I haven’t ridden a bike in Mexico for quite a few years. I’ve allowed fear and changes to my favorite route to put me in a frame of mind where it’s easier to just bring the bike on a 1500 mile round trip instead of actually unpacking it and taking it out on the road. It’s funny too, because my Mexico phobia came right at the end of my riding in China which was certainly far more risky. For some reason, I simply lost my nerve.
Part of it had to do with changes to my favorite route. A shortcut between San Carlos and Guaymas, the road used to be silky smooth and relatively light on traffic. It was built and essentially ignored for years, and during this time I became accustomed to a scenic, safe 15 mile out and back that allowed me to climb some hills and enjoy the seaside scenery. But then over the course of the last 5 years or so it became very busy with cars driving at speeds woefully inappropriate for the road itself. Couple that with the modern texting-while-you-drive phenomenon, and I decided I was done with it. I’d come full circle from being afraid to even drive in this country to timidly riding my mountain bike on unused dune roads to venturing out on the highways to not riding anymore. On this trip though, I decided enough was enough and that it was time to get back on the horse, metaphorically speaking.
Beginning my 2-step recovery with an auto trip to reconnoiter the old route, I was surprised to see how bad the pavement had become. Too many years of salt and moisture had rendered most of the surface into the worst example of wrist numbing chip-seal that I’d ever seen. Oddly, many sections were still in good condition, as though the asphalt machine had been set improperly every hundred yards or so. On the whole though, it was bad and I knew it wouldn’t be a pleasant ride so I made a plan to simply ride from the home base out on the main road and return, perhaps with an additional mile or two on the relatively safe frontage roads that border the main boulevard into San Carlos. A nice, safe, 10 mile trip guaranteed to get me over my fear and one consistent with the demands that a hot and humid October morning places on anyone exercising outdoors.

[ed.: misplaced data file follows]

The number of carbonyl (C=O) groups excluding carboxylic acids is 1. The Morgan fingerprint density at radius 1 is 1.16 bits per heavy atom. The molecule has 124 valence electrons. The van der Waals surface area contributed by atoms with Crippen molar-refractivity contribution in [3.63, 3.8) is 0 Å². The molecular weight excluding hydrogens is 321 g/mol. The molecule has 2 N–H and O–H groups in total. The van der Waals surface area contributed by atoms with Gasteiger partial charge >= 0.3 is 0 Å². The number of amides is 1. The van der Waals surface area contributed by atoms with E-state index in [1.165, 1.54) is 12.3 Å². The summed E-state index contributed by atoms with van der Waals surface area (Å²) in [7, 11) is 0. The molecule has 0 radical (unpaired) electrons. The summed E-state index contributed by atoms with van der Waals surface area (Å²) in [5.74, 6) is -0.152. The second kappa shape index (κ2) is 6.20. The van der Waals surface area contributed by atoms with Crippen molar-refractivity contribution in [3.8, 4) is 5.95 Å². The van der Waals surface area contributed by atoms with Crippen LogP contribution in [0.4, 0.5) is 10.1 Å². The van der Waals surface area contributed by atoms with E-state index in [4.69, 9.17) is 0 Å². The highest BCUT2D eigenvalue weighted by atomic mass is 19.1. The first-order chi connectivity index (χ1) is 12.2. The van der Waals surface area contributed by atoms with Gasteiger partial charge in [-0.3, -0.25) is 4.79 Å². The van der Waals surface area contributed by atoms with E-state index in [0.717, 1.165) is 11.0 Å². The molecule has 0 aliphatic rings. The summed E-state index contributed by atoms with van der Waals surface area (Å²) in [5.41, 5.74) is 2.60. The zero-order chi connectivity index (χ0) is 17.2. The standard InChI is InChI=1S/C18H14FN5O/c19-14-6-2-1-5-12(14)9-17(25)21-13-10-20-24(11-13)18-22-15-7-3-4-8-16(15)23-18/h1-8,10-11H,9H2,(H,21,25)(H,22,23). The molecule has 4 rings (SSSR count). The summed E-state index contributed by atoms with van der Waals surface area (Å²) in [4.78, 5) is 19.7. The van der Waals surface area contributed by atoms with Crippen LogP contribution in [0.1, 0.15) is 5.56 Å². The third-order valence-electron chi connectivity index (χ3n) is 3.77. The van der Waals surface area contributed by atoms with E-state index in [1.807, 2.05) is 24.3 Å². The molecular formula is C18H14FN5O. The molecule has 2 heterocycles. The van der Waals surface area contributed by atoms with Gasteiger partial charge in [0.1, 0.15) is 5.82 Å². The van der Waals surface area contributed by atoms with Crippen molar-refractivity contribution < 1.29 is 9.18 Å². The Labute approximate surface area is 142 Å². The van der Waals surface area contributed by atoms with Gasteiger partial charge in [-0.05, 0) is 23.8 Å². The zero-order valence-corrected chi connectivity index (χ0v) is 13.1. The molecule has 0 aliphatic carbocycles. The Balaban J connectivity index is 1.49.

The next morning I left the condo complex and got comfortable just rolling along. Turning right onto the main road, I stayed on the elevated lane that the road designers had included for strollers, runners or cyclists who happened to find themselves 5 miles out of town in the middle of the desert. Two miles into it, I found myself at the corner to the old route, today for some unexplained reason being guarded by a motorcycle policeman. I said “Buenas dias” and made the right turn, suddenly having the nerve to ride the old way. I left the main road and climbed up the first hill. The road surface was so bad that my stem mounted computer slowly shifted down and to the side to the point that it was vibrating against the handlebar. Taking my hand off the bars to correct it opened the real possibility of bouncing right off the bike so I did it as fast as I could. My auto inspection of the road was spot on – it was terrible, at least until I hit the first patch of decent road.
I kept on going, making a plan every quarter mile or so to throw in the towel and turn around. I passed an old man on a bike with milk crate strapped to the back – out collecting aluminum cans. A few cars went by quickly, but not so much to jar me. At least not as much as the road surface that seemed to be getting worse and worse. The scenery hadn’t changed – the deep blue and turquoise of the Bahia San Francisco, the deep green of the mountains above and the mangroves below. A spotless blue sky. It was perfect and I was back on the bike!